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I’m reading Roadside Picnic by Arkady and Boris Strugatsky and translated by Olena Bormashenko.

In this book the word “spacell” is used and I cannot find a definition.

Heavy clouds were hanging over the city, it was muggy, and the rst hesitant raindrops were spreading into little black stars on the pavement. Throwing his raincoat over his head and shoulders, Noonan trotted along the long row of cars to his Peugeot, dived inside, and, tearing his raincoat off his head, threw it into the backseat. He took a round black spacell out of a side pocket of his jacket, inserted it into a jack on the dashboard, and pushed it in with his thumb until it clicked. Finally, wriggling his rear, he made himself comfortable behind the wheel and pressed on the gas. The Peugeot silently rolled into the middle of the street and raced toward the exit from the restricted area.

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  • If you don't get an answer here, you might consider asking this on Science Fiction & Fantasy. Also note that this is a translation of a Russian word (itself possibly a new coinage), since the original novel was in Russian. Jun 23, 2023 at 13:54
  • Whether or not a candidate is accepted into the lexicon depends on how many people use it / understand it. Strugatsky being quite a well-known author, this may well be worded, but I don't think it has as yet. EE ('Doc') Smith's 'dextrobope' (if I remember it correctly) doesn't seem to have made it even after many years. Jun 23, 2023 at 14:09
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    I’m voting to have this question closed on ELU because it is far from being about mainstream English usage; Science Fiction & Fantasy is probably the best place to ask. Jun 23, 2023 at 14:11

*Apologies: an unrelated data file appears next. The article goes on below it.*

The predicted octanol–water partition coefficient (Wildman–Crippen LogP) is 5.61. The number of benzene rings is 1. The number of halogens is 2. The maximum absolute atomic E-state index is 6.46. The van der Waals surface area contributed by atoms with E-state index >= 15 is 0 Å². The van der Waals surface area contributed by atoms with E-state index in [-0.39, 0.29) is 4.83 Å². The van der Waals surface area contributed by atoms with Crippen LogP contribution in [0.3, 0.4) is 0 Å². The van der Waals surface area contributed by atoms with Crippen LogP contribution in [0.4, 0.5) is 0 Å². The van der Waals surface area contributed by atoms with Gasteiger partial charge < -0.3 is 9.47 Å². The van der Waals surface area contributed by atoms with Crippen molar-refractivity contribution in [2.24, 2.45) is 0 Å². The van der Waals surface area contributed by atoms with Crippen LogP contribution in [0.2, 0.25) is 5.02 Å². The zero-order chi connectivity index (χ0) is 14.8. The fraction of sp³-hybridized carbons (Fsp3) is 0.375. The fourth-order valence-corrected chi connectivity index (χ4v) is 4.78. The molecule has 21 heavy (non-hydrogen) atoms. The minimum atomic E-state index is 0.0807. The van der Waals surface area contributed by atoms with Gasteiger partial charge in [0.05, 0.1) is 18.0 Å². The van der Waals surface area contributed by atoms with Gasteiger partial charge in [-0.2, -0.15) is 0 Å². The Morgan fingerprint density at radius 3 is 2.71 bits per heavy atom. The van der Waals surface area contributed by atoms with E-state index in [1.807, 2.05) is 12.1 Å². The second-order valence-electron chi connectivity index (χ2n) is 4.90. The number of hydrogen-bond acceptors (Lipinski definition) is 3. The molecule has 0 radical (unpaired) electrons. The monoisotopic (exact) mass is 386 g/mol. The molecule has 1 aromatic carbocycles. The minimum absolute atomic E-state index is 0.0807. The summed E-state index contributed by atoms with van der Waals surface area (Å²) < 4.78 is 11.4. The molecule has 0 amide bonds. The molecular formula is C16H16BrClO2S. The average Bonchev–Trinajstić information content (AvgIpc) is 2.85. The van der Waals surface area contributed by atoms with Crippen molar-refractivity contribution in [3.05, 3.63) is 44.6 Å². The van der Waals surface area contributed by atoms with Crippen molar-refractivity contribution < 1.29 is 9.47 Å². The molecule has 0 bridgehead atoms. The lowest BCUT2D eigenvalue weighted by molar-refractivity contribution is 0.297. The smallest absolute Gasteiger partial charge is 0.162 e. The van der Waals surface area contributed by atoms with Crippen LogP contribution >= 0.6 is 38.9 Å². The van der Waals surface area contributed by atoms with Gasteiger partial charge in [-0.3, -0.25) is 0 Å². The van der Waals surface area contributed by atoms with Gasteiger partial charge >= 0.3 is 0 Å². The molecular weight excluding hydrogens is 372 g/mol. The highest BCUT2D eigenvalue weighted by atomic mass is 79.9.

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Apparently, this is a sci-fi novel and sci-fi writers are wont to coining new words. This appears to be one such word.

A cursory internet search gave this result:

Most of what’s recovered out of the Zone is still poorly understood, and much of it appears to have no purpose. However, there are a few alien artifacts that have a profound technological impact, particularly the so-called spacells, small batteries that generate an enormous amount of energy and are capable of reproducing themselves.
[SuperSummary.com]

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Per zerogravitas.net, which is a SciFi lexicon, spacell means:

noun
A perpetual power source of extraterrestrial inception.

origin
Portmanteau of ‘space’ and (power-) ‘cell’.

source
Roadside Picnic

The definition is quite ambiguous, but the entry is tagged with tool, so that implies that the 'power source' is, in fact, coming from a tool or implement.

Another review of the book notes:

One of the most beneficial treasures salvaged by the stalkers is a small portable machine called a "spacell" ("so-so" in the original translation). This cannot be back-engineered by human scientists, but it can be made to reproduce itself. A spacell can be plugged into an electrical or mechanical device of any kind and it provides free, unlimited, clean and safe power for it.

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